On the 16 December 2019, Uganda’s Ministry of Tourism Wildlife and Antiquities and the Greater Virunga Transboundary Collaboration revealed that the number of mountain gorillas (Gorilla beringei beringei) in the 340 square-kilometre transboundary protected forest have increased to 459 from an estimated 400 in 2011. When you visit mountain gorillas in the wild, you’re not only contributing to their survival as creatures of the woods, but to those living on its periphery.
The aptly-named Bwindi Impenetrable Forest National Park is home to over half of the world’s population of mountain gorillas and is a popular trekking destination to see them. You’ll need waterproof boots, long trousers, socks pulled up over the hems to prevent those pesky biting ants from getting in and a gorilla permit to visit them. In a bid to attract visitors back to Uganda, the permit fee costs just $400 instead of the usual $700 (valid until the end of March 2021). If you have the means and can travel responsibly, there’s never been a more affordable time to tick off this bucket-list experience.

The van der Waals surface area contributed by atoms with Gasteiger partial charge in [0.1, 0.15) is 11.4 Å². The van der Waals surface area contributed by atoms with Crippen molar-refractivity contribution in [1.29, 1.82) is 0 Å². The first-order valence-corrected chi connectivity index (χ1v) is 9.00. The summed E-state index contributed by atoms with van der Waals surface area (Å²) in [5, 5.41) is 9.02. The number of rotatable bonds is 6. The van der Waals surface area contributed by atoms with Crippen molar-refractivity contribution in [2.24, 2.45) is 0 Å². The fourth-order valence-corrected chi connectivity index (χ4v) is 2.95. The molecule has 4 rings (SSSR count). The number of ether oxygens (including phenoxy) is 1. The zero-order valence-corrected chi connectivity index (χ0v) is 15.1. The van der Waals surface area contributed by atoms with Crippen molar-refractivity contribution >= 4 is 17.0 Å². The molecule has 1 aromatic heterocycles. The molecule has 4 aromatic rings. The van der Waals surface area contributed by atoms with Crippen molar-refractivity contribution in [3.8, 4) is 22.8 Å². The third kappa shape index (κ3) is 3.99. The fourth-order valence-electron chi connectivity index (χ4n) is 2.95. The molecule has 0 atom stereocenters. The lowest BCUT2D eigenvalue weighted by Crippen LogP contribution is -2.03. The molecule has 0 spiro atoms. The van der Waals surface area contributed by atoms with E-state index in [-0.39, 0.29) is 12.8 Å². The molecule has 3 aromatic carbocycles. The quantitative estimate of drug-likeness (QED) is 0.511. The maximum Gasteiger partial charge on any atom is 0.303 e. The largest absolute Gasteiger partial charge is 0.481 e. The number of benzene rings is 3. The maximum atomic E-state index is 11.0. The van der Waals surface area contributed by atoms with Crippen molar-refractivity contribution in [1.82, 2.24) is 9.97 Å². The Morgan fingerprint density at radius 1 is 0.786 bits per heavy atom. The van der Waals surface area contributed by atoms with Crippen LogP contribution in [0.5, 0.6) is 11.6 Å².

Also read: Discover Africa’s last old-growth forests, the earth’s second green lung